Don't blame gasoline retailers and distributors for the rising price of gasoline at the pump, says the Utah affiliate of the Western Petroleum Marketers Assoc. They're also being squeezed by the crisis in the Persian Gulf.
Glade Sowards, executive director of the Utah association, said gasoline retailers and distributors have been saying, since Iraq attacked Kuwait on Aug. 2, that they are being unfairly criticized by consumers for soaring gasoline prices.Now, says Sowards, some data gathered by the Petroleum Marketers Association of America (PMAA) confirms that claim.
Between early July and Sept. 5, said Sowards, the spot price of crude oil increased 31.9 cents per gallon. During the same period the wholesale price of gasoline jumped 29 cents per gallon while retail gasoline prices have increased only 20 cents per gallon.
"People are angry and we don't blame them," said Sowards. "But we can't increase our prices fast enough to recoup what we're being charged. Inventories and accounts receivables go up but margins are lower. I would point out that in Los Angeles last week gasoline was $1.60 a gallon."
Sowards said the PMAA figures confirm that the major oil companies have not passed through all of their increases in crude oil costs, but "it has been the retailers and distributors that have sustained the largest hit by not passing through nine cents of their increases."
For many retailers, he said, that means they have been losing money.
Oil industry newsletter The Lundberg Letter reported Monday that gasoline pump prices have risen more than 20 cents a gallon since Iraq's invasion of Kuwait to the highest average level ever.
Trilby Lundberg, director of the Lundberg Survey, said a check of gasoline prices Friday at more than 13,000 retail outlets showed the weighted average price for a gallon of gasoline - including state and federal taxes - was $1.3835 a gallon.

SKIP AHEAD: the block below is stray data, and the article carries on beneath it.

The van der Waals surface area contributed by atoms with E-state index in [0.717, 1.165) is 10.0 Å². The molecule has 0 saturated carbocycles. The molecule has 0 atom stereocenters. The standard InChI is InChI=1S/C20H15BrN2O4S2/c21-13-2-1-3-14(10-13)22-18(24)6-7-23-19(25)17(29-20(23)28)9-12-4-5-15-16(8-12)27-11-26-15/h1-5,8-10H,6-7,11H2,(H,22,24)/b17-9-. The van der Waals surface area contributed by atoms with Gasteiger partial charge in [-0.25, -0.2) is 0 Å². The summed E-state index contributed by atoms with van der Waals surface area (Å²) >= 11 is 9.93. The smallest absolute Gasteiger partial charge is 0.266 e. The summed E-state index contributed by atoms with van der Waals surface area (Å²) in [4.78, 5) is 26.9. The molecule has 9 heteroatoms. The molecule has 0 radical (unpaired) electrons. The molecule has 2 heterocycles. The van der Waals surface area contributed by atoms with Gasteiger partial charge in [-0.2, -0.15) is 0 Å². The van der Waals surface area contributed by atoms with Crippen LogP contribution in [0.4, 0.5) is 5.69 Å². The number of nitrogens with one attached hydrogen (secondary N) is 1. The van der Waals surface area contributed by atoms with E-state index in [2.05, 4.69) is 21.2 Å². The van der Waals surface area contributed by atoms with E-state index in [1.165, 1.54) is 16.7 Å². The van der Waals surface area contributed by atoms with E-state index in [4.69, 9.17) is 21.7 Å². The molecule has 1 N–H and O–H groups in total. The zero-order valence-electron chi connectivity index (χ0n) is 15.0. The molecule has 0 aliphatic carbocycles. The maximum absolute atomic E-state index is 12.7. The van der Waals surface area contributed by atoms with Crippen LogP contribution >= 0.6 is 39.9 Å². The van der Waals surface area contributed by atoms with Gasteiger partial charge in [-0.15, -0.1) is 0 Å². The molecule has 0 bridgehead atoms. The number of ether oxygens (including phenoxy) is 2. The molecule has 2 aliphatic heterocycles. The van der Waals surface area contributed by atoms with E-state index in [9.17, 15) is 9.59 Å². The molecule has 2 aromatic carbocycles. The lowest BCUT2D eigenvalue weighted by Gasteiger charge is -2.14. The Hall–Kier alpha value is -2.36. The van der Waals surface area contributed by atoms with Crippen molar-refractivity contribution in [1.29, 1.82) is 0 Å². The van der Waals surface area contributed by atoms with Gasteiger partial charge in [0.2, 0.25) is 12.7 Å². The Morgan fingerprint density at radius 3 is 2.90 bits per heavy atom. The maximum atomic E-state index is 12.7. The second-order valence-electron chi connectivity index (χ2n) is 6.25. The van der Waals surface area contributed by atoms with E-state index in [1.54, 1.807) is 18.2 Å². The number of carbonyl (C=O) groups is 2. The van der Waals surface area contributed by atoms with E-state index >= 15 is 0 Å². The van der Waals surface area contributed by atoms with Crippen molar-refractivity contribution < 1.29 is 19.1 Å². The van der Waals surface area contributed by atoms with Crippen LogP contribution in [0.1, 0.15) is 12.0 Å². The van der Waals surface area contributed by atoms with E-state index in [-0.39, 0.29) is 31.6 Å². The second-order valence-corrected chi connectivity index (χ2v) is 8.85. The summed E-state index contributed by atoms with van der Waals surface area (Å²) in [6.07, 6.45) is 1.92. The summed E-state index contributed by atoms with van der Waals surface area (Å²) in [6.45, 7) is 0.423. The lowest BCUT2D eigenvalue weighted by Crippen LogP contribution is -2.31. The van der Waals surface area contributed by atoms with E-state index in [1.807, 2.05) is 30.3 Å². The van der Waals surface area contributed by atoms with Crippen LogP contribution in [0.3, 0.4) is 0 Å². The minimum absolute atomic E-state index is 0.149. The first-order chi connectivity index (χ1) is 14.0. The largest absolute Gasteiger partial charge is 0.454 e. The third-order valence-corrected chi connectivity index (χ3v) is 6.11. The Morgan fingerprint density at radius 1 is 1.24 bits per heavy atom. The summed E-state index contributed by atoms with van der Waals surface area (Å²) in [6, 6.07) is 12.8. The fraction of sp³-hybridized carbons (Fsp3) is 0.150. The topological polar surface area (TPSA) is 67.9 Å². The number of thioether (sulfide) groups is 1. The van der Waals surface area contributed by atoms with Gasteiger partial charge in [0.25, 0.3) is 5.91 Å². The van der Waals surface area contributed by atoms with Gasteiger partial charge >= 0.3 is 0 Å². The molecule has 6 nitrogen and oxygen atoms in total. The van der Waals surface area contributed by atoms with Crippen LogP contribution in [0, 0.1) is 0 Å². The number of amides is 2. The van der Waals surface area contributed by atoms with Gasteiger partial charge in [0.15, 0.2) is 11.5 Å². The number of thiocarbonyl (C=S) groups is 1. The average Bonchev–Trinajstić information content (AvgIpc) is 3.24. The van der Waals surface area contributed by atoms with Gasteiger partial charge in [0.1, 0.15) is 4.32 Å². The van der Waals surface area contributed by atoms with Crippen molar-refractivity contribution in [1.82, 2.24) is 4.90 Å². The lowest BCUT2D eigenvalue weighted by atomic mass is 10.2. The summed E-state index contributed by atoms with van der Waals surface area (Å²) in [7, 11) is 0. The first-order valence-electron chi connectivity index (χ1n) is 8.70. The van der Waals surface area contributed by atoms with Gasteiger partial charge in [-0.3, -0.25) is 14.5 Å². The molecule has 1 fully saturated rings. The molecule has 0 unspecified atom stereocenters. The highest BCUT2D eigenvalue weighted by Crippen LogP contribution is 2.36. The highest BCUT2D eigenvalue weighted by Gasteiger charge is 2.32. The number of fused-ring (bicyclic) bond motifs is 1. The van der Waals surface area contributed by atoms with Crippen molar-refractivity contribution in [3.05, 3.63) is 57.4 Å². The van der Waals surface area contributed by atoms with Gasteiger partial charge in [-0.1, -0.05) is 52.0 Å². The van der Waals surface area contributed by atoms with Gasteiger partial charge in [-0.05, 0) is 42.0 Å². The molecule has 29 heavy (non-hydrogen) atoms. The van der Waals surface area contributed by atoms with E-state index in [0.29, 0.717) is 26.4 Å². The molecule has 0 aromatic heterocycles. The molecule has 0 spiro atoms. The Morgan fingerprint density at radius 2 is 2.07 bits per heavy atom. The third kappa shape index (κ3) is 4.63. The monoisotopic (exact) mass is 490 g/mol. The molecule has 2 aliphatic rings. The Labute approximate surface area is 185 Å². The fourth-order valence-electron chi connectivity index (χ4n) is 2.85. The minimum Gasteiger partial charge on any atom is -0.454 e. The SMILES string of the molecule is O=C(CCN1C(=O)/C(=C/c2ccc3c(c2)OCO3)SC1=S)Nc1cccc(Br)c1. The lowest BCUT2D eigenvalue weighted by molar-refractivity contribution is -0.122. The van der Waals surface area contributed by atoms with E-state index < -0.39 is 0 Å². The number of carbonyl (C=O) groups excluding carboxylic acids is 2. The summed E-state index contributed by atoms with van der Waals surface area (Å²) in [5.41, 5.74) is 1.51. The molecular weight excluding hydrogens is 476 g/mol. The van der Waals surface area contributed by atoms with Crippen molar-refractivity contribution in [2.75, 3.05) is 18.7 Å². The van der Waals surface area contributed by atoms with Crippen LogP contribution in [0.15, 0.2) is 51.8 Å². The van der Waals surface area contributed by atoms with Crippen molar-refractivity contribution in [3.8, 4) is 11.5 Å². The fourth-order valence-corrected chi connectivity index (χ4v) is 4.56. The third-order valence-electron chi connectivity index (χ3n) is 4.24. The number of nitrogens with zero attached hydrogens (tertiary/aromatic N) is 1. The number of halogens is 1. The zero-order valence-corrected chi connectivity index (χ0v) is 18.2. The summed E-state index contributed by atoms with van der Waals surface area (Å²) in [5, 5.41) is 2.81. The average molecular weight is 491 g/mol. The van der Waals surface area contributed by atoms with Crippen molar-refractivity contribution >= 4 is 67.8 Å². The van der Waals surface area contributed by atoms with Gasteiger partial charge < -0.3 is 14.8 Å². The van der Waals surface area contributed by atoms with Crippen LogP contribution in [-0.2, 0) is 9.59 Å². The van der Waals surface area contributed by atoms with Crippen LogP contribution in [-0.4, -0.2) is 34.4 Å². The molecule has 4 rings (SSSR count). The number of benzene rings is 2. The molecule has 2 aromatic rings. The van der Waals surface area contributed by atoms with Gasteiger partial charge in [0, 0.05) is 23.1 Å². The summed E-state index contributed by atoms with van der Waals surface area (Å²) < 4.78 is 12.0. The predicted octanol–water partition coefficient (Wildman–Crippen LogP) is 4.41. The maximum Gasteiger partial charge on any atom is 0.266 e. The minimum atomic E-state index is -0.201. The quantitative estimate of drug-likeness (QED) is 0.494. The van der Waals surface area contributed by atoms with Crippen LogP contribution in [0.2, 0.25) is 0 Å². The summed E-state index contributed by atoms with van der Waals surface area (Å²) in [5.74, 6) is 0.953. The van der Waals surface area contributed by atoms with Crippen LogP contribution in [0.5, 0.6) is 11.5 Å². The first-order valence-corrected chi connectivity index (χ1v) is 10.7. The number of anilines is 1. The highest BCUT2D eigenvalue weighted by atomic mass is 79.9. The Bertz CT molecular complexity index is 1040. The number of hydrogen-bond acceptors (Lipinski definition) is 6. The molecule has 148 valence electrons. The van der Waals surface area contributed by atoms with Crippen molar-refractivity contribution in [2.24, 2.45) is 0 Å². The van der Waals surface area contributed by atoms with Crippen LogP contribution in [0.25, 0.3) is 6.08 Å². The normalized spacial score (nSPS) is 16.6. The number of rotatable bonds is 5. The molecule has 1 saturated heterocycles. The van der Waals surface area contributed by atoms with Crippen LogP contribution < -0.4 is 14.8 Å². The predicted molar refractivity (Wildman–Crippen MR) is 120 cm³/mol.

Lundberg said the 2.91 cent-a-gallon increase over the report two weeks ago brought average pump prices to a level exceeding the previous high of $1.3782 a gallon recorded in March 1981.
"Nominally, $1.3835 a gallon is the highest weighted average" ever recorded by the Lundberg since the service began surveying gasoline prices in the 1950s, she said.
Sowards said the future price of gasoline on the street depends on many factors that are impossible to predict, "but there are some good indications that stability is developing. However, it is always important to remember that things could change rapidly."
According to the PMAA, American refineries are producing at near capacity and crude oil stocks continue to remain high. U.S. Department of Energy data indicates that on Aug. 24, crude oil supplies stood at 381.1 million barrels, up 1.6 million over the previous week and 42.1 million over year-ago levels.
Distillate fuel stocks are also relatively high, said the PMAA, totaling 126.3 million barrels on Aug. 24, an increase of 1.4 million in one week, and 10 million higher than the same period last year.
The PMAA said current distillate supplies are more than 10 million barrels higher than a year ago. Gasoline supplies have fallen 5.6 million barrels in one week and are nearly 12 million lower than a year ago.